Astaire, Kelly, and Kayla too

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Fred Astaire once said  there was  even a graceful way of taking out the garbage. He was, of course, the most consummate of dancers. He had total mastery of  the aesthetics of the art of the dance.  Its fluidity.  Its subtlety and understatement.  The way art can conceal art. I'm  in awe each time I see him dance on the screen. How he tap-danced up the walls and on the ceiling in "The Royal Wedding".  The room turning with the camera in sync with his seamless dancing.  It was perhaps one of his most creative performances.  How he roller-skated a  pas de deux with Ginger Rogers in "Shall We Dance?" Something never done in the movies before. More than a few times I  have  imagined myself in Astaire's shoes.  Gene Kelly worked the same magic for me.  Who hasn't dreamed of   sloshing around like Kelly  in "Singing in the Rain"?  Of romancing Leslie Caron in song and dance  to the enchanting Gershwin melody "Our Love Is Here To Stay"? Most of us do  think we can dance.  We waltz, polka, cha-cha.  Or just undulate to the music.  But few of us pursue it as a career. But there is something about dancing that must go back to  mankind's earliest days on earth.  When dance was a metaphor and a medium of the very  mystery of life itself. On the stage of the Rialto Theatre in Joliet this past  June 2, my granddaughter, Kayla,  was the  embodiment of  these feelings I have about dancing. At the age  of 8 she was performing in the annual dance recital  of Pam's School of Dance. Her parents and grandparents, sister and brother proudly sat in the audience , their  attention lasered on her every movement.  The performing students---almost all girls---ranged from Kayla's age to those 18 or 19.  The younger students were cute and sweet with hints of promise; the older advanced students  danced with  the verve, discipline, and polish of  professionals.  Tap, jazz, and ballet.   A variety of styles and colorful costumes. This year's theme was "Music From The Movies".   The dance interpretation of Leonard Bernstein's "America" from West Side Story was a showstopper and one of my favorites. And there was a medley from "Singing in the Rain".  Pam must have known how I feel about Gene Kelly.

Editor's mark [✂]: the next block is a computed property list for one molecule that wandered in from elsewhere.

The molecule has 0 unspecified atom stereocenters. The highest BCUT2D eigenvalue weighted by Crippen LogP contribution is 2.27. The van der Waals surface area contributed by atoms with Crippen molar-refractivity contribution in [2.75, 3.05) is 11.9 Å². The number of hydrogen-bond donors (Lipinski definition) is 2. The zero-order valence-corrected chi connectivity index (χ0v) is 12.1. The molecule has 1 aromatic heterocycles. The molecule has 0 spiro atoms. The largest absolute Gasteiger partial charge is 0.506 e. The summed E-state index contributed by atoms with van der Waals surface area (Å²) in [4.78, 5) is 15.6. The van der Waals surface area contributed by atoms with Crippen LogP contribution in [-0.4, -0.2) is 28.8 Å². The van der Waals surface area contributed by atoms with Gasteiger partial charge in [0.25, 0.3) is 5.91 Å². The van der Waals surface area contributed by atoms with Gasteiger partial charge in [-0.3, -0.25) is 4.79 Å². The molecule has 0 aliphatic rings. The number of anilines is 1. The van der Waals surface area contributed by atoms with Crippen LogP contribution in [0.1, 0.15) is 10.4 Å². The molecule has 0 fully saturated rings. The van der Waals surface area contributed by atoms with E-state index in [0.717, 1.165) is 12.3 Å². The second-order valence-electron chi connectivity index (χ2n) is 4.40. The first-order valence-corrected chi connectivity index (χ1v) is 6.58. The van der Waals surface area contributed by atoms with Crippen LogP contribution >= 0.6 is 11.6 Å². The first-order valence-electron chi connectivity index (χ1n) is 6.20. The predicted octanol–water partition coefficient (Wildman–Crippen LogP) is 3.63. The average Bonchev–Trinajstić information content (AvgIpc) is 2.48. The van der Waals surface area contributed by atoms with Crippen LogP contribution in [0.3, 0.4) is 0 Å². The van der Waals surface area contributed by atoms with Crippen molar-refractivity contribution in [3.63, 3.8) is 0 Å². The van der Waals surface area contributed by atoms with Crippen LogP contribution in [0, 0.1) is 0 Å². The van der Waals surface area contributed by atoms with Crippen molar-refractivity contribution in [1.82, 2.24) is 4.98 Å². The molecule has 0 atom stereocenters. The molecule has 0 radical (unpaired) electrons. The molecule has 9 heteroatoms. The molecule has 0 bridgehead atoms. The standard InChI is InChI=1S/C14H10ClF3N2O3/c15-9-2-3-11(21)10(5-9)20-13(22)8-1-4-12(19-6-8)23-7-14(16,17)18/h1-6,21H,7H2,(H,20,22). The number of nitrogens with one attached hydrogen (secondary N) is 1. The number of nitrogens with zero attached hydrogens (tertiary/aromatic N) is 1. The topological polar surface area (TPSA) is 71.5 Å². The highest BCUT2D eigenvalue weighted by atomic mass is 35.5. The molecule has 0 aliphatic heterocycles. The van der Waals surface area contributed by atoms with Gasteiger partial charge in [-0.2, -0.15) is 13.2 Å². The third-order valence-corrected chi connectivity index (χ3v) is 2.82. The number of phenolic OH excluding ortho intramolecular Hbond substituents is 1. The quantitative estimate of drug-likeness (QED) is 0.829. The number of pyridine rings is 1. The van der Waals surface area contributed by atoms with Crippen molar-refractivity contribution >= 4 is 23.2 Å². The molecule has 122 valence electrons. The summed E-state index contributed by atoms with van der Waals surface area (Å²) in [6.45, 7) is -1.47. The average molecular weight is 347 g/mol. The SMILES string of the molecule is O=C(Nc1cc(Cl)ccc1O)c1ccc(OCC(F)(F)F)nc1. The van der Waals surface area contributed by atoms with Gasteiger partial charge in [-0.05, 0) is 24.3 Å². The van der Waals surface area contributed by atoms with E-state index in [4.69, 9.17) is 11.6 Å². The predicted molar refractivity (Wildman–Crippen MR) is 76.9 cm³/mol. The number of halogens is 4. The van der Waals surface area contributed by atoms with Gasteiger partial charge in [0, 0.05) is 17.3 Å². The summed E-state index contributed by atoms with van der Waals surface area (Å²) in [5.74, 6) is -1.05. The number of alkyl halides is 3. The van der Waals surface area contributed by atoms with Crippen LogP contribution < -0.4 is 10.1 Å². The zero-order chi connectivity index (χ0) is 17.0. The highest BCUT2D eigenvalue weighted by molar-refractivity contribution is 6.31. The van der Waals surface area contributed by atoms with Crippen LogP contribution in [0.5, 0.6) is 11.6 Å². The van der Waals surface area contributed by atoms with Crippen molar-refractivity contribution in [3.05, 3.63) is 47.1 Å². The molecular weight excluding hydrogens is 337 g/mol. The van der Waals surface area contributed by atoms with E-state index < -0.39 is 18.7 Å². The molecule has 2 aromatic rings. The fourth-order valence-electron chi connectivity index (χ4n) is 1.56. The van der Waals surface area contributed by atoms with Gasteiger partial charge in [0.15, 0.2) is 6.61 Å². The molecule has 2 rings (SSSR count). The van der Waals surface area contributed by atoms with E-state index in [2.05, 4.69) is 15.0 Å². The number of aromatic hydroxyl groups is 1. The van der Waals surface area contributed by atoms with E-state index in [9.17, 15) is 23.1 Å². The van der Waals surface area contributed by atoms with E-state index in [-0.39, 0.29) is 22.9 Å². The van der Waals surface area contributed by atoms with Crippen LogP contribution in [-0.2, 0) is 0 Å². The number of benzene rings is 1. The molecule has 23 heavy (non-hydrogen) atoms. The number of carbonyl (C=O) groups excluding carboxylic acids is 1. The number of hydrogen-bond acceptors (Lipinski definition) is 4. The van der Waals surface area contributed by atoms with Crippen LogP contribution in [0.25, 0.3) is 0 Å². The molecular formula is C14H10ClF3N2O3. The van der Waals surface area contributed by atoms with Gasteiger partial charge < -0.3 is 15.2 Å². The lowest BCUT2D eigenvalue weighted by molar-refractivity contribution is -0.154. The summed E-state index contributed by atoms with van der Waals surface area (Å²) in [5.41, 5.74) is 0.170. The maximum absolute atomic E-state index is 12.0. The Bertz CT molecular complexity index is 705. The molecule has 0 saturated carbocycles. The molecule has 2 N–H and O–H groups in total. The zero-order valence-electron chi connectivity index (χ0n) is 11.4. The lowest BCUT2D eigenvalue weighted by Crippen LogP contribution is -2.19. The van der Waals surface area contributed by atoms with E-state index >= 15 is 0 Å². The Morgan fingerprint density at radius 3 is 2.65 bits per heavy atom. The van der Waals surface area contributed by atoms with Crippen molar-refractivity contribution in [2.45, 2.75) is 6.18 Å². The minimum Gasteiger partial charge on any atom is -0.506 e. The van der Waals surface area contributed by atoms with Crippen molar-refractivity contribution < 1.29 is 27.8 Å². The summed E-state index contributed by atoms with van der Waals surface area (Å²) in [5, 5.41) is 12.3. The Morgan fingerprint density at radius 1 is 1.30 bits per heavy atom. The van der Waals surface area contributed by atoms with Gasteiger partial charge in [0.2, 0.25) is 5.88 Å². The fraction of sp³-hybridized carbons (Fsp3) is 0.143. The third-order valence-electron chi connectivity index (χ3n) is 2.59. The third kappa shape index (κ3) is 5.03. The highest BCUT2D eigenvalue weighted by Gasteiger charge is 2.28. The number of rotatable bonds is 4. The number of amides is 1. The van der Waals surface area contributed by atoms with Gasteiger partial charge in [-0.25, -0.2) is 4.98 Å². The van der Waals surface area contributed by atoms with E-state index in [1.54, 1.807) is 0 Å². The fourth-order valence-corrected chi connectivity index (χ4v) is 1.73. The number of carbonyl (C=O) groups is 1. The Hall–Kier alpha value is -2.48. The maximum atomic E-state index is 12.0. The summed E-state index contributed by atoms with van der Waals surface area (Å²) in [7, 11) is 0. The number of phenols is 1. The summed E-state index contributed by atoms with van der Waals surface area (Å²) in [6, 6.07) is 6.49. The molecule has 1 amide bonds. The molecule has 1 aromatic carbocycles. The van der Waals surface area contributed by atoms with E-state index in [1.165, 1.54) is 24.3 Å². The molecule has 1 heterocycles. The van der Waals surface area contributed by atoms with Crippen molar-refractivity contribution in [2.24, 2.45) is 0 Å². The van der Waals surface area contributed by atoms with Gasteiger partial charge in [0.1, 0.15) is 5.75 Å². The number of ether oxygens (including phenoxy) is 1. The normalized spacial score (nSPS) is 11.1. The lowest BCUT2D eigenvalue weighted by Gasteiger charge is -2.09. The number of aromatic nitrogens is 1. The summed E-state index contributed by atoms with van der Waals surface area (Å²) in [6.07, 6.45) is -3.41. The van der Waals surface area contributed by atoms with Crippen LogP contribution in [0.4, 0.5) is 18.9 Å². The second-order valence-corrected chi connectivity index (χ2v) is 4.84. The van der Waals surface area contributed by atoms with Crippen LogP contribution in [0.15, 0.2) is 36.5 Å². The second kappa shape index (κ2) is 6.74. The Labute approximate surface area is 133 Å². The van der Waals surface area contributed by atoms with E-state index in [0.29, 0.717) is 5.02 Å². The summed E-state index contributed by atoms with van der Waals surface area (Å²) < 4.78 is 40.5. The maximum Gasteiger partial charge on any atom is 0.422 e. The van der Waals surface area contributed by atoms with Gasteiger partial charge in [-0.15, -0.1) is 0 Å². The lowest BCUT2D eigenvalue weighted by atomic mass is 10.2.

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  • Thanks for remembering with us some of the giants of musical magic
    . I could never choose between Astaire and Kelley so I just love 'em both!

  • In reply to Jack Spatafora:

    I'm with you. I wonder who would come third?

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